10. I have had hypothyroidism for well over 20 years but never tested positive for antibodies. Suspecting seronegative hashimotos, I finally got a thyroid ultrasound that shows the following: thyroid is smaller than normal, no cysts or masses, normal color flow, both sides show heterogeneous echogenicity. Does this mean I have hashimotos?

  11. My 23yo daughter has had thyroid symptoms for 2 years. Her ultrasound shows her thyroid is enlarged and heterogeneous. No nodules. Her tsh has been .9 at the last test and her free t3 is just above mid range at 3.5. Her free t4 is just below midrange at 1.24. Would it be appropriate to be on a thyroid med to help shrink her thyroid and help symptoms? She sees a gastroenterologist and rheumatologist who have not found a diagnosis. The endocrinologist is considering thyroid treatment.

  12. Hello Dr.,
    I have hypothyroid symptoms that started over 10 years ago, prior to the hypothyroid symptoms I had hyperthyroid symptoms. My antibodies are negative and my TSH has very slowly increased starting at 1.08 with hyperthyroid symptoms to 4.35 now. Recently had an ultrasound and no follow-up yet, but I seen the online report stating nontoxic multinodular goiter…? Does that mean my thyroid has been under attack? And if so does that mean my numbers will just increase more and more until I have to take medication? Just recently diagnosed with narcolepsy and that’s autoimmune, so maybe I’m finally about to get all the reasons for my medical nightmares for all these years. As bad as I feel I should have Discoverable antibodies and through the roof numbers! But I don’t. So confused.

    • Hi Mel,

      The story presented here is a little bit confusing. Normally, people experience hyperthyroid symptoms as the TSH declines (not increases) so perhaps I am not understanding the store completely. Can you please clarify?

  13. It would be really nice to know what I have. I was diagnosed with hypothyroidism 28 years ago. Nothing more was ever said. 18 months ago, I was told I had Hashimoto’s thyroiditis during a thyroid ultrasound but have consistently showed negative blood test for both TPO AND TgAB. During my ultrasound I was told the right side was dark “black” with 2 nodules. The left side was lighter but not bright with 1 micro nodule. The size was average but definitely not enlarged. I have had continual sore throats and many other issues that relate to Hashimoto’s. So it sounds like I have seronegative or endstage Hashimoto’s… what does that mean? What do I don?

  14. I was not diagnosed with Hashi’s until I was 36. I was always a sickly child with dark circles under my eyes, zero energy, sinus infections and laryngitis that would keep me out of school for weeks. Being on Levothyroxine helped but it never made me 100% better. I have always suspected I had Celiac disease but the tests never show up. I always look like I’m pregnant while the rest of my body is normal and I have been pre-diabetic for years. After my Father’s death, I officially became diabetic but Metformin does not agree with me so I just exercise and take Berberine or Gymnema Sylvetre which I thinks works better than Metformin with no side effects. I started following the gluten free just last week and have noticed a dramatic different in the my elimination system. We’ll see how this goes. I will try some of your supplements and let you know.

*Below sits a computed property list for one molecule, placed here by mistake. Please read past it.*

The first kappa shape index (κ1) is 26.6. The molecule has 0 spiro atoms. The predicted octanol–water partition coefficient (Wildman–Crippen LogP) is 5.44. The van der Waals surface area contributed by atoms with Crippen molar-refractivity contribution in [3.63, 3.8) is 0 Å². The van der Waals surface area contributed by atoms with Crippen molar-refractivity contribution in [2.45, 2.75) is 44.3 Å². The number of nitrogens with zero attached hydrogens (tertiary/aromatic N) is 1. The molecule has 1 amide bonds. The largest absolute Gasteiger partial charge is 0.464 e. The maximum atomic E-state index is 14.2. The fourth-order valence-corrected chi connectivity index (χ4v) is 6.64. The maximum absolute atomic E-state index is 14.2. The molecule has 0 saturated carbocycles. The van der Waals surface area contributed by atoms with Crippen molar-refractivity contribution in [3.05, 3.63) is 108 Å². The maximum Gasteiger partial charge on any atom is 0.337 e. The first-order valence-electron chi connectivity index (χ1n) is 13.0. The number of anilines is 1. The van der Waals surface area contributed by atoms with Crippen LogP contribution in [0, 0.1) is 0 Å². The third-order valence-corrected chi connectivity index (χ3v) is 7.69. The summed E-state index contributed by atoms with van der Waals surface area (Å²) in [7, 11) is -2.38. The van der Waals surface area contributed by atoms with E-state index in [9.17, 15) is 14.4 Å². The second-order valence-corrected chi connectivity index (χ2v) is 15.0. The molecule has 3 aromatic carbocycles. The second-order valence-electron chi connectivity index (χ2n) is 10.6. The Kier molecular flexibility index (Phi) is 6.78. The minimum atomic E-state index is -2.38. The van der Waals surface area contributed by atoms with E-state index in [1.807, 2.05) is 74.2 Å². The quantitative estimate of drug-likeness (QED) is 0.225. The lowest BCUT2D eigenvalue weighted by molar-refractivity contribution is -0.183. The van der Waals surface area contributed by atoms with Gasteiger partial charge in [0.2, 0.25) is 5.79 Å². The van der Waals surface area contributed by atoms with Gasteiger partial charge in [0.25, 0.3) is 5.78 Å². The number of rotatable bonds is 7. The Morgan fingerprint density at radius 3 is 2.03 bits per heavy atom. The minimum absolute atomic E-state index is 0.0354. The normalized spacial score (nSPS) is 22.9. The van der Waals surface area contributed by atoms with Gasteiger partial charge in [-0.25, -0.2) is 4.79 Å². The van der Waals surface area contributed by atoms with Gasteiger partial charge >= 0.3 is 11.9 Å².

15. Hi!
    I have a family history of lupus, and hypothyroidism that does not show in labs, but I have all the associated symptoms. Also have Raymauds to add. Recently have had chronic hives. Could this be a Hashimotos?

    • Hi Amanda,

      It could be, yes, but you’d want to get an ultrasound of the thyroid to check for inflammatory changes or signs of thyroiditis before stating it as such.

  16. Dear Dr. Childs,
    Thanks for this video!
    I’ve been treated for hypothyroidism for nearly 30 years now, first with porcine thyroid, then T4 only until recently. Finally had antibody tests done and they are negative. Last year, I had a parathyroid adenoma removed and the surgeon remarked that my thyroid appeared quite atrophied. I’m assuming this means I currently have (or have in the past had) sero-negative Hashimotos. I’ve been on T3 and T4 for the past year or two. What other therapies, if any, could be helpful at this point?

  17. I have had my thyroid levels checked periodically throughout the last 13 years or so when I was first diagnosed with Raynaud’s and it was always normal. Recently I was feeling “off” so I had my TSH checked and it was 6.643 (0.43-3.55). I notified my PCP who had me wait a while and recheck. The repeat TSH was 6.488 and the free T4 was 0.76 (0.7-1.25) and antithyroperoxidase antibodies were 25 (<33). My PCP then ordered a thyroid ultrasound which read: Heterogeneous and hypervascular thyroid, possibly related to thyroiditis, no discrete nodules identified. Right lobe 3.9X1.5X1.8, Left lobe 4.1X1.4X1.7. Would I be considered the 5-10% testing negative for antibody or am I still an inconclusive case? I eat healthy and exercise which I think keeps most of my symptoms manageable. My PCP has ordered a low dose of synthroid. I do see a rheumatologist regularly since my Raynaud's diagnosis. I also am treated for dry eyes since 2019. Blood tests for Sjogren's were negative though clinical exam by the opthamologist confirmed inflammation in the eyes. Also have always had normal inflammation markers, ESR, CRP. I do have a positive ANA.